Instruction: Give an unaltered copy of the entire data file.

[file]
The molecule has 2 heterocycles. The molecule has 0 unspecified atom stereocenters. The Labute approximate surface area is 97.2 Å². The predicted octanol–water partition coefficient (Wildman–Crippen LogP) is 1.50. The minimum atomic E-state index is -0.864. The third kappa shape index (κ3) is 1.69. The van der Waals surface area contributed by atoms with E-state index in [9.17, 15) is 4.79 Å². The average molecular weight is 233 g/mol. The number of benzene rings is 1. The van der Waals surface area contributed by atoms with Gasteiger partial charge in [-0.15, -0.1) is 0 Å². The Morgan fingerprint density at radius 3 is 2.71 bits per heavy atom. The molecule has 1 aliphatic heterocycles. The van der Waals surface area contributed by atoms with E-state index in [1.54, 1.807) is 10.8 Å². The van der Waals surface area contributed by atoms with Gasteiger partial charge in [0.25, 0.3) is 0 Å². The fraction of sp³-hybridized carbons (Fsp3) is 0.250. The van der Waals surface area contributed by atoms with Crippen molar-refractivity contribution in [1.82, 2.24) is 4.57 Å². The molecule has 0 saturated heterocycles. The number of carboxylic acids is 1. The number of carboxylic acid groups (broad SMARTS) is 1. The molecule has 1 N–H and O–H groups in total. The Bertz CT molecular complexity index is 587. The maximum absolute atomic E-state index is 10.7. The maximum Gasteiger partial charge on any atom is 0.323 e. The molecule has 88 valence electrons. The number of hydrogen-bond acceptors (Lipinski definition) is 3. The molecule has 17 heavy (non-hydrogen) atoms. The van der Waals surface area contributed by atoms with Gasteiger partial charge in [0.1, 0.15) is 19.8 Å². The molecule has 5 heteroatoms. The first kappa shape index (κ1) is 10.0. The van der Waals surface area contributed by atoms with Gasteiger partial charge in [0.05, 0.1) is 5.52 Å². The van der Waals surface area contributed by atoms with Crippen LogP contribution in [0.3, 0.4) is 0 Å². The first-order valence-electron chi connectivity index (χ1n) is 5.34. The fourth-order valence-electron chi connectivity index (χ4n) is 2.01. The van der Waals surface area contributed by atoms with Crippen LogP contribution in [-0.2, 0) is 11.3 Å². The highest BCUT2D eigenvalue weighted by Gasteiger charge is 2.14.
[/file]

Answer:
The molecule has 2 heterocycles. The molecule has 0 unspecified atom stereocenters. The Labute approximate surface area is 97.2 Å². The predicted octanol–water partition coefficient (Wildman–Crippen LogP) is 1.50. The minimum atomic E-state index is -0.864. The third kappa shape index (κ3) is 1.69. The van der Waals surface area contributed by atoms with E-state index in [9.17, 15) is 4.79 Å². The average molecular weight is 233 g/mol. The number of benzene rings is 1. The van der Waals surface area contributed by atoms with Gasteiger partial charge in [-0.15, -0.1) is 0 Å². The Morgan fingerprint density at radius 3 is 2.71 bits per heavy atom. The molecule has 1 aliphatic heterocycles. The van der Waals surface area contributed by atoms with E-state index in [1.54, 1.807) is 10.8 Å². The van der Waals surface area contributed by atoms with Gasteiger partial charge in [0.25, 0.3) is 0 Å². The fraction of sp³-hybridized carbons (Fsp3) is 0.250. The van der Waals surface area contributed by atoms with Crippen molar-refractivity contribution in [1.82, 2.24) is 4.57 Å². The molecule has 0 saturated heterocycles. The number of carboxylic acids is 1. The number of carboxylic acid groups (broad SMARTS) is 1. The molecule has 1 N–H and O–H groups in total. The Bertz CT molecular complexity index is 587. The maximum absolute atomic E-state index is 10.7. The maximum Gasteiger partial charge on any atom is 0.323 e. The molecule has 88 valence electrons. The number of hydrogen-bond acceptors (Lipinski definition) is 3. The molecule has 17 heavy (non-hydrogen) atoms. The van der Waals surface area contributed by atoms with Gasteiger partial charge in [0.1, 0.15) is 19.8 Å². The molecule has 5 heteroatoms. The first kappa shape index (κ1) is 10.0. The van der Waals surface area contributed by atoms with Gasteiger partial charge in [0.05, 0.1) is 5.52 Å². The van der Waals surface area contributed by atoms with Crippen LogP contribution in [0.3, 0.4) is 0 Å². The first-order valence-electron chi connectivity index (χ1n) is 5.34. The fourth-order valence-electron chi connectivity index (χ4n) is 2.01. The van der Waals surface area contributed by atoms with Crippen LogP contribution in [-0.2, 0) is 11.3 Å². The highest BCUT2D eigenvalue weighted by Gasteiger charge is 2.14.